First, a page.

“A lot of the issues they were having with each other a month ago because they were too scared to say because they are small and they sit on top of each other and they don’t want to damage the relationship, when they learnt how to have the conversations with each other that builds trust and respect rather than damages it, their productivity was remarkable,” she said. “The smaller the group, the louder the difference.”
Murch has many ways small business owners can improve the way they manage staff and deliver effective feedback to motivate their team. Here are her top tips.
Call it as you see it
Regular feedback to staff doesn’t have to be formal -- although that is a good idea as well. Murch says congratulating someone on running a meeting well, or completing a task on time in a casual manner is a great idea. Also if you see a problem, like a colleague being snippy with another, stop it in its tracks.
“In the book I talk about nipping things in the bud,” she said. “See it in the moment and call it. So when you get used to doing it in the moment you are only putting out tiny little spotfires rather than having to deal with a bushfire of things that you didn’t address three months down the track. So that ends up saving you time.”
Learn to embrace confrontation
Running away from difficult conversations is not a great way to run a small business. Murch says conflict doesn’t have to be negative -- it can be a catalyst for a very constructive chat with a staffer. But not dealing with conflict is worse that having an uncomfortable chat.
“There are usually two camps: people who are OK with it and people who hate it,” she said. “Learning to understand the impact of avoiding conflict, particularly for small businesses, actually ends up decreasing productivity and people don’t want to come to work when things aren’t being addressed. It is so important to address it. The majority of the time it is worse in their head than it is in real life.”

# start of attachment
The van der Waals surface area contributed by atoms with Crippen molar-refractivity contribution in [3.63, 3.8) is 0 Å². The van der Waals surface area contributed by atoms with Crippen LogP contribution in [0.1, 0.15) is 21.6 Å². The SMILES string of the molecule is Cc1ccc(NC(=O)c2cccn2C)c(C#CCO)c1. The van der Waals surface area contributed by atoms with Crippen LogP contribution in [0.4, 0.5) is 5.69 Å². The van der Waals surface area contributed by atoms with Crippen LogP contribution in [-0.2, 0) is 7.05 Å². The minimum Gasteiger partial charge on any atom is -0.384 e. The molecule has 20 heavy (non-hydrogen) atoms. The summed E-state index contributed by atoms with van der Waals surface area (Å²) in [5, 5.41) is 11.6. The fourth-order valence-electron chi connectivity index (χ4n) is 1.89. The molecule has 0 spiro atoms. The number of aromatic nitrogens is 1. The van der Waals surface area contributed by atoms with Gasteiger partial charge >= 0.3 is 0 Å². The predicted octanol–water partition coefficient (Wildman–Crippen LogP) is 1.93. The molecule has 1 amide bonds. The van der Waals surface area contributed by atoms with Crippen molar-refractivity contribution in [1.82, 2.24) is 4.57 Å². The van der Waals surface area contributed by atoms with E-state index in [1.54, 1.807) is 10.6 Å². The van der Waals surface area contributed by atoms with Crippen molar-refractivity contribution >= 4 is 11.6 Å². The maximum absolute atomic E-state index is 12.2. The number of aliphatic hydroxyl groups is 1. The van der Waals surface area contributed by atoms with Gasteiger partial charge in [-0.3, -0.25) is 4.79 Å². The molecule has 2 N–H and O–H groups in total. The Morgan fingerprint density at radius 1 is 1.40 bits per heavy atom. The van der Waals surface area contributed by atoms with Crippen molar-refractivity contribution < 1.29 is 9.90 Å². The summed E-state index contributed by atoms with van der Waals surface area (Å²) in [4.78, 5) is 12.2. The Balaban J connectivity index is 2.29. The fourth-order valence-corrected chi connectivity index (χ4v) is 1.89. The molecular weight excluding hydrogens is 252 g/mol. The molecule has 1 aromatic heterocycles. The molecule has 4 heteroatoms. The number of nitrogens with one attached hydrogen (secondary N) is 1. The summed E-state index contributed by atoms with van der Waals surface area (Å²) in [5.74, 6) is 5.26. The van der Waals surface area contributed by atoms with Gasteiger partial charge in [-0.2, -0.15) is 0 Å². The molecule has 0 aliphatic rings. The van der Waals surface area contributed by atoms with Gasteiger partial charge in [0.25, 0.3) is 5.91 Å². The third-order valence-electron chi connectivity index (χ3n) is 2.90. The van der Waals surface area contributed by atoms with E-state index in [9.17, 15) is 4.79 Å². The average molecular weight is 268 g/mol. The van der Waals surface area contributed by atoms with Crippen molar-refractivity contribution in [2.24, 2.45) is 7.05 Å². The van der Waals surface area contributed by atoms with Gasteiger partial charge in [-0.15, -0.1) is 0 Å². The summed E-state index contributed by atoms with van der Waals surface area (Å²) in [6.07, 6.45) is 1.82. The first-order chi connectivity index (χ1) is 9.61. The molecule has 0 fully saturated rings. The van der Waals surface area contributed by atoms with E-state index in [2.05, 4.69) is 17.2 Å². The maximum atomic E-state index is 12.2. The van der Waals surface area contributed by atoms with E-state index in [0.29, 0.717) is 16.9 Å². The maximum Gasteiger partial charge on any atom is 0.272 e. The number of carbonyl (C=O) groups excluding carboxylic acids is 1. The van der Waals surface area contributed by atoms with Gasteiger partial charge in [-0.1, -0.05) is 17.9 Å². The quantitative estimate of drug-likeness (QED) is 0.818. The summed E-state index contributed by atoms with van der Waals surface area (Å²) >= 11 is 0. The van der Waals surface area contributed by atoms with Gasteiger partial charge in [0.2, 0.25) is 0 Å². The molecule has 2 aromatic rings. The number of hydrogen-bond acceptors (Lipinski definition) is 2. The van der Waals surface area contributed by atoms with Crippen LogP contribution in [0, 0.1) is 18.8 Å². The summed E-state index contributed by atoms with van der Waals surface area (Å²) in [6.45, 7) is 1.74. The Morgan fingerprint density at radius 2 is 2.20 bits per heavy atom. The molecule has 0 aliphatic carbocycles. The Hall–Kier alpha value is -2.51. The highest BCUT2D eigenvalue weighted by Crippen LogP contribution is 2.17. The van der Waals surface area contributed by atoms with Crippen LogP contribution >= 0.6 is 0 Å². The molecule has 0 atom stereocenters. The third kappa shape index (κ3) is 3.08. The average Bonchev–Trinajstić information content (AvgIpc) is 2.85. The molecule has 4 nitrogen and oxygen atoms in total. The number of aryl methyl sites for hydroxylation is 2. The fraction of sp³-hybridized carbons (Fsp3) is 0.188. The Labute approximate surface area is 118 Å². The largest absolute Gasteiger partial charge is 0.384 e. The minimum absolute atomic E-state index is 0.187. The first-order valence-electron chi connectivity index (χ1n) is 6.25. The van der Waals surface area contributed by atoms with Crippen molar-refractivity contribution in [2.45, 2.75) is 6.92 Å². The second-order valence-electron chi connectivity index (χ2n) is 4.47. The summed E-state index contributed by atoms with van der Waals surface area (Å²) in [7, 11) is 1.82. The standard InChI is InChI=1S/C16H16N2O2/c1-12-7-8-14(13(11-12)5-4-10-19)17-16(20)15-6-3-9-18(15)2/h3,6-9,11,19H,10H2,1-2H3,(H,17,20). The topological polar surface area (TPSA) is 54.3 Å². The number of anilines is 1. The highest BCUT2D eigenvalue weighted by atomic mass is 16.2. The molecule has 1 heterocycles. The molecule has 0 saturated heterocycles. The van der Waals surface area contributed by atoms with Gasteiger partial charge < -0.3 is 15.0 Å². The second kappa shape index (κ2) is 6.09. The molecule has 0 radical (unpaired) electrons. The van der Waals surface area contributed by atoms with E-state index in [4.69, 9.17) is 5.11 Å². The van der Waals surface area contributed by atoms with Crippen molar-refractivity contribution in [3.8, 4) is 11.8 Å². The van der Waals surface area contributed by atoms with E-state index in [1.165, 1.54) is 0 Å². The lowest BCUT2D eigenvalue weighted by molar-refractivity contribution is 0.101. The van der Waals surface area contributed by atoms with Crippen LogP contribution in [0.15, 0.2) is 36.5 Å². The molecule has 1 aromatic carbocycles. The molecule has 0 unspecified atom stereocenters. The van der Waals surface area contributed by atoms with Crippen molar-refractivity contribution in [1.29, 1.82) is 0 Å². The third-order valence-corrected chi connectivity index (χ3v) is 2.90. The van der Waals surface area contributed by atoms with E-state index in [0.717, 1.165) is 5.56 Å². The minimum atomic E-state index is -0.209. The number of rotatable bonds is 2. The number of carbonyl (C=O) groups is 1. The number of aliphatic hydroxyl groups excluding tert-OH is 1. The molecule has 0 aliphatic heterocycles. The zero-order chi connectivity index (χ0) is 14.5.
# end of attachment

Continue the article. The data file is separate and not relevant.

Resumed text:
Wrap your negatives in four times as many positives
People love positive feedback, and Murch says telling people what they are good at and how they are improving in some way is the best segue into a chat about an area that an employee needs to improve.
“I reckon that’s the secret sauce really,” she said. “People feel drawn to each other because they feel seen and valued, and psychologically you are more open to hearing the constructive stuff because you know you are valued on the good stuff as well.”
Watch how you say it
Work on your tone so that you are not too emotional -- particularly not angry, frustrated, irritated -- when you deliver your feedback.
“You know the old adage -- it’s not what you say, it’s how you say it,” Murch said. “Yes, you need to work on what you’re saying but people will hear tone much louder than they will hear content.”
Learn how to receive feedback
Murch says having an open-door policy and allowing staff the chance to let you know what they think of the business, of decisions and even of your management style empowers them and can lead to a much more collaborative environment.
“When we are grateful that people have made an effort we are setting a great example,” she said.
“My favourite saying about receiving feedback is to be the walking example, not the talking example. It’s all well and good to say you need to receive feedback well but if we are not showing them how to do it then how can we ask them to do the same?”